Rahim Dad, 45, whose home was washed away by massive floods in 2010, is all set to move to a newly-built home in the Thatta district of Pakistan's southern Sindh province.
"I was the most disappointed person on earth after floods washed away my house, cattle and other belongings three years ago," Dad, a farmer, told Anadolu Agency. "I had to take refuge at a shelter camp."
For the last three years, Dad and his family have been living in a makeshift home.
Over 2,000 Pakistanis were killed in 2010 as swirling waters inundated one-fifth of the country and displaced more than 18 million people.
The floods were said to be the worst-ever in Pakistan's 66-year history.
"It seemed as if I would never be able to rebuild my home again," said Dad, a father of five. "But thanks to the Turkish government, I will – God willing – have my own house again."
He is one of 10,000 displaced people who will be accommodated in a Turkish housing project.
The project comprises three mosques, a school, a sports complex, a community hall and a playground.
Turkish Prime Minister Recep Tayyip Erdogan, along with his wife, had visited the flood-hit areas of Sindh – including Dad's district – in 2010, where he pledged his country's full support for the victims.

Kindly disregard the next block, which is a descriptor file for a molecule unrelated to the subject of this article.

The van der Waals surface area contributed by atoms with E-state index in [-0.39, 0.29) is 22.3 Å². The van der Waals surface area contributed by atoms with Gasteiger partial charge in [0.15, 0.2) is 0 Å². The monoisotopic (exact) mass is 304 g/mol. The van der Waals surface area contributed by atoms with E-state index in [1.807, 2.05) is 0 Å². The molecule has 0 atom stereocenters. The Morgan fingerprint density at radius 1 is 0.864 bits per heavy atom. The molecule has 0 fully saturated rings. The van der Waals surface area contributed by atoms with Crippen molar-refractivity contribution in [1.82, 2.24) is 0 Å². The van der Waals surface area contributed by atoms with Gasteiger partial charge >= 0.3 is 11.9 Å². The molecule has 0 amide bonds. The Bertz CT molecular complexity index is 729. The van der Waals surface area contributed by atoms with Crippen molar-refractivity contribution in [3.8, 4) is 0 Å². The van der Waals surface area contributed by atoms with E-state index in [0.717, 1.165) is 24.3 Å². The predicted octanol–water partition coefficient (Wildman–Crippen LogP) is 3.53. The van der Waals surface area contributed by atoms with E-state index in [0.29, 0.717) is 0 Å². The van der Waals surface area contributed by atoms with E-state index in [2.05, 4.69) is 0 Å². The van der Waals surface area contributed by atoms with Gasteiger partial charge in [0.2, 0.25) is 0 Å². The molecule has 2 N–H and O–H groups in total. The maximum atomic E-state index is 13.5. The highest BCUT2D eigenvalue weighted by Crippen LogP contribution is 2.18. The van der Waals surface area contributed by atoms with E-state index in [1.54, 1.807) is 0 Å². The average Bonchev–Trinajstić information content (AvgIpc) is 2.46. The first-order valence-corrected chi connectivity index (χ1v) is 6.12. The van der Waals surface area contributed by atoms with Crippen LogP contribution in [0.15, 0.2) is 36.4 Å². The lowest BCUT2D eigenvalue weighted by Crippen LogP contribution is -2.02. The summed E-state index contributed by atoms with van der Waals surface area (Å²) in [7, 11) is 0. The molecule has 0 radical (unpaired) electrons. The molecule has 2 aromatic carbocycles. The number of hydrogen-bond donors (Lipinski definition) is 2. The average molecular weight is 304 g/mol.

During the visit, Erdogan's wife sold a necklace to raise funds for the flood-ravaged people – a gesture met with acclaim by ordinary Pakistanis.
"I had known little about Turkey," said Dad. "I had no idea that a man [Erdogan] would come from seven seas away and hold my hand."
He added: "I am thankful to the Turkish people and government with all my heart."
On Monday, Turkish Consul-General in Karachi Murat Onart handed the ownership documents for the new housing projects over to the Sindh government authorities.
He vowed his country's continued support for flood-hit Pakistanis.
"This is not the end," Onart said at the ceremony, held at the Sindh chief minister's house. "The Turkish people and government will continue to support their Pakistani brethren in any need of the hour."
Sindh Chief Minister Syed Qaim Ali Shah thanked the Turkish government for its generous support to the people of his province.
"He [Erdogan] fulfilled his promise today," said Shah, who is currently serving his third term as Sindh chief minister. "We are thankful for this generous gesture by the Turkish people and government."
In 2005, Turkey's housing development administration assisted in the construction of 5,000 homes in earthquake-affected areas of Pakistan's Azad Kashmir and Khyber Pakhtunkhwa provinces.
AALast Mod: 16 Eylül 2013, 18:23